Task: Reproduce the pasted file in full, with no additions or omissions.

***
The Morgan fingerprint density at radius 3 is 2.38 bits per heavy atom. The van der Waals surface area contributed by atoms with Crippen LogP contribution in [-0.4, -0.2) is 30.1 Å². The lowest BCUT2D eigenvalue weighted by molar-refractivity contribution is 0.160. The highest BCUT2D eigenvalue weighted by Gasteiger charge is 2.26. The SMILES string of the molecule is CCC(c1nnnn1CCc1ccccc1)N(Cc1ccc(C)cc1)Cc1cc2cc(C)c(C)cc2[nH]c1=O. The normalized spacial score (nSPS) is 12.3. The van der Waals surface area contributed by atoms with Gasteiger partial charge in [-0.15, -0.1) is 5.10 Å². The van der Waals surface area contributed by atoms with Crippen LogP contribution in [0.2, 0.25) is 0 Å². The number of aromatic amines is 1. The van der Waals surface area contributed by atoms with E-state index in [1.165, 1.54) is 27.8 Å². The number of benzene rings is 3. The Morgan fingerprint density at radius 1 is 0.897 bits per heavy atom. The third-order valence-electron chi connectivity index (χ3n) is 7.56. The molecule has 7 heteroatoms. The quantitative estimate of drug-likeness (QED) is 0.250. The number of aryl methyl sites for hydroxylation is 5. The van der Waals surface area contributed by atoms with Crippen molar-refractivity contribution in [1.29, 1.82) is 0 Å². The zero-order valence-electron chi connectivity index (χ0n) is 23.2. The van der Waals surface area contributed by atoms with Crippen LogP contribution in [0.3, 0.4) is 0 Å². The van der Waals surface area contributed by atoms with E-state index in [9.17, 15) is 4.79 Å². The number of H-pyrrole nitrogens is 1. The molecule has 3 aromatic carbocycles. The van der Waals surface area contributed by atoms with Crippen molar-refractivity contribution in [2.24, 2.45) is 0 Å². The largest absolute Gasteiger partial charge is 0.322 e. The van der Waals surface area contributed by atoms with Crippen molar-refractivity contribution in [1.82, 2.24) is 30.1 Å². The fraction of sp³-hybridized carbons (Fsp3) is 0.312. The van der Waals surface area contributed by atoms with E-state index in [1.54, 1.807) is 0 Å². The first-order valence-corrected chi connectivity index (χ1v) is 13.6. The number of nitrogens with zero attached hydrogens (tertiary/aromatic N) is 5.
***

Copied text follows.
The Morgan fingerprint density at radius 3 is 2.38 bits per heavy atom. The van der Waals surface area contributed by atoms with Crippen LogP contribution in [-0.4, -0.2) is 30.1 Å². The lowest BCUT2D eigenvalue weighted by molar-refractivity contribution is 0.160. The highest BCUT2D eigenvalue weighted by Gasteiger charge is 2.26. The SMILES string of the molecule is CCC(c1nnnn1CCc1ccccc1)N(Cc1ccc(C)cc1)Cc1cc2cc(C)c(C)cc2[nH]c1=O. The normalized spacial score (nSPS) is 12.3. The van der Waals surface area contributed by atoms with Gasteiger partial charge in [-0.15, -0.1) is 5.10 Å². The van der Waals surface area contributed by atoms with Crippen LogP contribution in [0.2, 0.25) is 0 Å². The number of aromatic amines is 1. The van der Waals surface area contributed by atoms with E-state index in [1.165, 1.54) is 27.8 Å². The number of benzene rings is 3. The Morgan fingerprint density at radius 1 is 0.897 bits per heavy atom. The third-order valence-electron chi connectivity index (χ3n) is 7.56. The molecule has 7 heteroatoms. The quantitative estimate of drug-likeness (QED) is 0.250. The number of aryl methyl sites for hydroxylation is 5. The van der Waals surface area contributed by atoms with Crippen molar-refractivity contribution in [1.29, 1.82) is 0 Å². The zero-order valence-electron chi connectivity index (χ0n) is 23.2. The van der Waals surface area contributed by atoms with Crippen LogP contribution in [0.3, 0.4) is 0 Å². The van der Waals surface area contributed by atoms with E-state index in [9.17, 15) is 4.79 Å². The number of H-pyrrole nitrogens is 1. The molecule has 3 aromatic carbocycles. The van der Waals surface area contributed by atoms with Crippen molar-refractivity contribution in [2.24, 2.45) is 0 Å². The largest absolute Gasteiger partial charge is 0.322 e. The van der Waals surface area contributed by atoms with Crippen molar-refractivity contribution in [1.82, 2.24) is 30.1 Å². The fraction of sp³-hybridized carbons (Fsp3) is 0.312. The van der Waals surface area contributed by atoms with E-state index in [1.54, 1.807) is 0 Å². The first-order valence-corrected chi connectivity index (χ1v) is 13.6. The number of nitrogens with zero attached hydrogens (tertiary/aromatic N) is 5.